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Rick Barker

Management

ROI Is Important, But...

Are we making the workplace safer only when it is more profitable to be safer?

Published: Monday, July 16, 2018 - 12:02

Return on investment (ROI) is the subject of many discussions about ergonomics, and rightfully so. Musculoskeletal disorders are an expensive and preventable workplace injury, with total costs averaging nearly $30,000 per case, according to data from the Occupational Safety and Health Administration (OSHA). Redesigning work areas to match human capabilities not only reduces injury costs, but it also can improve job performance and enhance quality.

The cost of many ergonomics improvements can be justified solely on the productivity and quality benefits associated with the change. This results in the ability to implement a greater number of ergonomics improvements. Ergonomics team members can benefit from defining the ROI of their improvements and communicating it effectively.

However, consider the following limitations when initiating the discussion.

Too much focus on ROI for safety can undermine safety as a core value. It raises the question of whether profits are more important than the safety of people. Are we making the workplace safer only when it is more profitable to be safer?

Reliance on ROI can place different values on people based on their socioeconomic status and country of origin. It is more expensive if a higher-paid worker is injured than a lower-paid worker. It is more expensive if a worker in a first-world economy is injured than in second- and third-world economies. The intrinsic value of protecting the well-being of employees should be equal for all employees, regardless of race, gender, education, or national origin.

An over-emphasis on ROI can undermine the value of a small change. Industry doesn’t insist on documenting ROI for processes that it values. For example, underlying the kaizen approach is the fundamental belief that many small changes add up to a big one. The emphasis should be on empowering people to make small changes, rather than justifying each change that is made. It’s important to create a culture that values continuous improvement processes. This isn’t suggesting a blank check for ergonomics improvements, just as kaizen isn’t a blank check for improvements. What it is suggesting is that ergonomics is often the accumulation of many small improvements, and that too much focus on the ROI of these small improvements can undermine a culture of empowering people to identify and make these changes.

Learning to effectively use ROI calculations is a valuable asset for ergonomics teams. It will help them obtain funding for improvements and will challenge the team to develop more cost-effective solutions. However, ROI should not be the raison d'être for the ergonomics process. It is important to remind leadership on a regular basis that some improvements are worth implementing solely because they are the right thing to do.

First published on the 30-Inch View blog.

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About The Author

Rick Barker’s picture

Rick Barker

As a consultant with Humantech Inc., Rick Barker is a hands-on ergonomics professional with a proven history of creative solutions in highly varied settings. Barker is experienced in establishing new programs, developing program planning materials, conducting training, identifying workplace improvements, and incorporating ergonomics into the design of new products and workstations.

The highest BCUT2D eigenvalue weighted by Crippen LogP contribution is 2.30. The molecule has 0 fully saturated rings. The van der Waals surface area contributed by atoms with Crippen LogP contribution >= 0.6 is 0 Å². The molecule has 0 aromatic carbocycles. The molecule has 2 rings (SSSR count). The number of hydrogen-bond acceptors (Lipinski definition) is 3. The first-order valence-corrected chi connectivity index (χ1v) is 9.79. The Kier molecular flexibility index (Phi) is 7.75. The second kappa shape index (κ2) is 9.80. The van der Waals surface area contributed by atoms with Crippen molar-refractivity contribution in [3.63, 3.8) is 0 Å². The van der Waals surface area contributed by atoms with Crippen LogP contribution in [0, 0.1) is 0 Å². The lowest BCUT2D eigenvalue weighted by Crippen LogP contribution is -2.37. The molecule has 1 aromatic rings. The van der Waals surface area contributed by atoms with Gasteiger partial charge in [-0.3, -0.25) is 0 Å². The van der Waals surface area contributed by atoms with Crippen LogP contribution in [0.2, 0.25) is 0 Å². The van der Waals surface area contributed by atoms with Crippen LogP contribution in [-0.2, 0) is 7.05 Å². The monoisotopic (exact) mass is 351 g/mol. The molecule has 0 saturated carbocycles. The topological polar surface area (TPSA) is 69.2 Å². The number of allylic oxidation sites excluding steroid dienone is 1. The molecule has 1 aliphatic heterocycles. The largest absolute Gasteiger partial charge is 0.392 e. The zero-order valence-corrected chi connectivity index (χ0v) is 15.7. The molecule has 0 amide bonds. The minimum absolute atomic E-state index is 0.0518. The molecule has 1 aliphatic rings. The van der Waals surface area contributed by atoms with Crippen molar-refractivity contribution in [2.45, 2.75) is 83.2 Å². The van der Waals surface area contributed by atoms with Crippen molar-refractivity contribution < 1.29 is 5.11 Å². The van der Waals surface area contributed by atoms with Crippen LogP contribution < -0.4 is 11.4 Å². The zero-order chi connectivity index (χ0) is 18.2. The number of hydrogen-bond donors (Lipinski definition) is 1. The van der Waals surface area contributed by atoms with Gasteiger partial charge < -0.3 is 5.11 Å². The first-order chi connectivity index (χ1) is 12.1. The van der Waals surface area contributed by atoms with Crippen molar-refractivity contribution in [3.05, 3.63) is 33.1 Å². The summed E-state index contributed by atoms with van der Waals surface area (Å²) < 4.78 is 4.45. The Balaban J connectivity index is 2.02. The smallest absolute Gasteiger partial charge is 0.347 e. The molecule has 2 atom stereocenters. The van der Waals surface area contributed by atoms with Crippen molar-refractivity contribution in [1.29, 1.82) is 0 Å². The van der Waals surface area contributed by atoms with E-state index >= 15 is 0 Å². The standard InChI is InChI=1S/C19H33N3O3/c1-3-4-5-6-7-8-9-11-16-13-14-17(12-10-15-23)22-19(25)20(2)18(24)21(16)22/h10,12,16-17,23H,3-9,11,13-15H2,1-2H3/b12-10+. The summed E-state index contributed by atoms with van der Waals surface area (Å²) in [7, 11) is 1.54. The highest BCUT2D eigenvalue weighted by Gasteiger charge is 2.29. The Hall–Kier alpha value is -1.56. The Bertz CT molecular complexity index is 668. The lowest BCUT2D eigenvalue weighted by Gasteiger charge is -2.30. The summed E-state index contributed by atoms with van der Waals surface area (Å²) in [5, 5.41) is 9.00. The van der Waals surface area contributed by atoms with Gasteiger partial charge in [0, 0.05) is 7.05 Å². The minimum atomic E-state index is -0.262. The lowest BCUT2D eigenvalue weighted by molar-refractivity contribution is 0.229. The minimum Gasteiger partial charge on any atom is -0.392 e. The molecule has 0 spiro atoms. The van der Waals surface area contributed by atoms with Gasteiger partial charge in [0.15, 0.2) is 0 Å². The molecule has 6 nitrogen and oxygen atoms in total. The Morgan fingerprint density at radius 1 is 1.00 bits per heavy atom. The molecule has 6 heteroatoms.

Comments

ROI for Safety

A couple of points Mr. Barker left out of his otherwise important and very valuable discussion: you cannot consider Safety ROI without taking into account risk at the same time.  While the CEO is an extremely valuable employee, the risk to the worker on the shop floor is far higher and therefore justifies a higher investment based on ROI.  

A second point that we should all think about is that each and every one of us makes these sorts of decisions on a daily basis.  Which car do we choose to drive to work, the little gas sipper that will get flattened in a moderately bad accident, or the one ton dually that will smash anything that hits it (except a larger truck.)  Which route do we take, a faster more dangerous road or a quiet but meandering back street.  Do we continue using our older household tools (or Grandma's kitchen appliances - my sister swears by her 1930 vintage Toastmaster toaster) or do we scrap them in favor of the lastest in safety devices.  Each time we are confronted with one of these choices, we are confronted with the price of safety and unconsciously, whatever we decide, we are putting a price on our lives and property.

Importance of Safety ROI

I agree with Mr. Barker that any ROI must be performed in conjunction with having a purpose. I have been doing that for over 30 years. The importance, to me, of Safety ROI is the need to change Safety Actions, both large and small and have those changes becoming daily habits. People do not like change and often times the Company Management wants change becase they have experienced losses from accidents, injuries, etc. Creating a change environment whether for a new process or for a saftey concern requires a plan that needs to address the audience as well as the investment in the change. ROI is an investment calculation, one that the beancounters, stock holders and stake holders want to see. I have had my fair share of CEO's who have literally said how much they value a safe working environment for their employees only to then act quite differently because they want that safe environment at no cost or a cost that would not produce results. Saftey ROI removes the window dressing and treats this as any other business investment and should provide a projected and measured ROI.